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Public Culture 13.2 (2001) 267-291

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Behind the Dispensary's Prosperous Façade:
Imagining the State in Rural Niger

Adeline Masquelier

Pour sortir [l'état] de sa faiblesse congénitale, il ne suffit pas de prétendre le ravaler comme on le ferait pour une façade.

Etienne LeRoy, L'odyssée de l'état

Why is a building called a "national bank," "university," "state department," "hospital," or "school" when the activities which take place in it cannot be given standard meaning and realities usually covered by those words?

Filip De Boeck, Postcolonialism, Power, and Identity

For the regular visitors to the Dogondoutchi dispensary in the late 1980s whose persistent search for health was repeatedly frustrated by the inadequacy of the [End Page 267] medical supplies, the empty shelves of the state-sponsored facility--a stark contrast to the usually well-stocked shelves of the local pharmacy--displayed one of the most flagrant symptoms of the decline of the Nigerien postcolony and the attendant dissolution of authority. Just as the mismanagement of food relief in famine-stricken Niger some twenty-five years ago gave rise to a host of rumors centering on President Hamani Diori's kin and close associates--whose predatory practices earned them the title of le clan des bouffeurs (the clan of the gluttons)--so the resident doctor and nurses of the rural dispensary became in the late 1980s the target of disturbing rumors about the apparent mutilation of the bodies of deceased patients. While the medical personnel were later exonerated after rats were discovered near headless corpses on hospital grounds, the incident nonetheless contributed to increase people's fear of the local facility.

"A place of death (wurin mutuwa), that's what it is!" Dije, the old woman who often visited my neighbors, had once exclaimed. She was referring to the well-known fact that many of those--especially among the elderly--who were hospitalized ended up dying at the dispensary. Whether or not their deaths could have been prevented with "adequate" medical assistance is not clear. During fieldwork conducted in 1988-89, I was told on several occasions that the local doctor rarely made use of the ambulance to transport patients who were in serious condition to the better-equipped hospital of Dosso, some three hundred kilometers away. With little or no fund allocations for gas, the decision to transfer patients was only made for desperate cases. That the patients invariably died on their way to, or in, the Dosso hospital only confirmed some people's suspicions that the dispensary was, in Dije's words, "a place of death." "Those who leave in the ambulance, they never come back," my assistant Yahaya had remarked. Conversations with other residents later confirmed that indeed "the doctor always waited [to send patients away] until it was too late." This sad reality had prompted some residents to nickname the ambulance "the hearse." 1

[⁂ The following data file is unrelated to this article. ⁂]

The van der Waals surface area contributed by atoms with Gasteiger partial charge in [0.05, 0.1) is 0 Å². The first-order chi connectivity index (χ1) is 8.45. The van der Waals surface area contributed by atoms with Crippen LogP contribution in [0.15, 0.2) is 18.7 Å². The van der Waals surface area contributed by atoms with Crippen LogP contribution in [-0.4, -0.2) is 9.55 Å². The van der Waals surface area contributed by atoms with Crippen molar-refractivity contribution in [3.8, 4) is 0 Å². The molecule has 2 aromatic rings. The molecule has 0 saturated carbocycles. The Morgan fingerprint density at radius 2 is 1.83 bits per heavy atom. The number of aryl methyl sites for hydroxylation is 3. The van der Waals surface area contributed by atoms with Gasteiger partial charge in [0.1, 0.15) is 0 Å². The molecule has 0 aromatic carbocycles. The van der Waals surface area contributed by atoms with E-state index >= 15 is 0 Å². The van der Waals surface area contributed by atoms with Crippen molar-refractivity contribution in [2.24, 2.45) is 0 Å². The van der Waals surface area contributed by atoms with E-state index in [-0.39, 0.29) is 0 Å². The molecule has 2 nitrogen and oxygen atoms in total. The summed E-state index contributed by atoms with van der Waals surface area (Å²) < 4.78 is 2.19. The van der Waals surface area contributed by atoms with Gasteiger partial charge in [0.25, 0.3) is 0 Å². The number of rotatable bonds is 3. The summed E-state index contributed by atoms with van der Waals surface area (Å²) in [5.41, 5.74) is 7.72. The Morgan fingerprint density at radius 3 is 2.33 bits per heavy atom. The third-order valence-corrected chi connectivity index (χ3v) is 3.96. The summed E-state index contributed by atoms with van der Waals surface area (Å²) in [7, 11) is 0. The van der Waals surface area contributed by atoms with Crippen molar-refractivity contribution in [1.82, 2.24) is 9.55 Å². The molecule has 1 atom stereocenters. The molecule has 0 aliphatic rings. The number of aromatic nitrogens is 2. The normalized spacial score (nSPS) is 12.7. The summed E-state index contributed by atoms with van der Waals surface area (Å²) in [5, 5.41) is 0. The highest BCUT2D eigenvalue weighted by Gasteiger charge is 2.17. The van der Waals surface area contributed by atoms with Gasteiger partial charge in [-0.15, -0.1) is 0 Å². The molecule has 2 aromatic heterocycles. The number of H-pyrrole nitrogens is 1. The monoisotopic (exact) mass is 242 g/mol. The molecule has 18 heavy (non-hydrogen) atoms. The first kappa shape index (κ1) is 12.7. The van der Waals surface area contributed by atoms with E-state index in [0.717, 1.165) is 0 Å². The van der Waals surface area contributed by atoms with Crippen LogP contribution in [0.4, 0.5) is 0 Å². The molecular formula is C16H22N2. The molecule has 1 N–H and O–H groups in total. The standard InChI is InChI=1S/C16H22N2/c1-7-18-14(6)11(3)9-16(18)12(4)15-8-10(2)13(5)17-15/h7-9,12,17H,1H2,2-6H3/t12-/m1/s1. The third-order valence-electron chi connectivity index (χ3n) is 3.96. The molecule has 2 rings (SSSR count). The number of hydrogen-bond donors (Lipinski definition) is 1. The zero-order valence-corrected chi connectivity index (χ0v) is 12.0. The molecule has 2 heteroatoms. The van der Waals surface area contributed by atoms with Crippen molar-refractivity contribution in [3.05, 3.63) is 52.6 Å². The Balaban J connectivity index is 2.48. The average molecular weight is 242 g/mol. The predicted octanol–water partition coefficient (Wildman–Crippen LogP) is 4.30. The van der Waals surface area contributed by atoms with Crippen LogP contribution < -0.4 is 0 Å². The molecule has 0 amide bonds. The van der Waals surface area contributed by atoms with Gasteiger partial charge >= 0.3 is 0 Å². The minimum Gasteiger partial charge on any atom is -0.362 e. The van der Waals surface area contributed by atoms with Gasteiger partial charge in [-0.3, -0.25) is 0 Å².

The Dispensary: "A Place of Death"

Much has been said and written about the modern state's seemingly boundless capacity to prey upon its citizens in postcolonial Africa (Bayart 1989; Mbembe 1992). Accounts from Nigeria, Sierra Leone, Tanzania, Cameroon, and elsewhere that offer culturally specific commentaries on the "politics of the belly" through [End Page 268] which the state and its cronies appropriate the vitality of those subordinated to them periodically remind us of the omnivorous potentialities of the postcolony (Bastian 2000; Geschiere 1995; Masquelier 2000; Shaw 1996; Weiss 1996). Yet, while these visual and visceral displays of predation point to the specific ways in which people are consumed, depleted, or violated by a perverse--but often historically legitimized--power structure, they rarely offer concrete instantiations of what stands behind the gluttonous practices and immoral politics that inscribe themselves so tangibly onto the bodies of the state's victims. Simply put, the state appears to have no palpable existence outside the discursive formations that emphasize its alleged rapacity. Even the images of perverted and predatory consumption that lend it some materiality do not disguise the increasing withdrawal of the state from public...


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pp. 267-291
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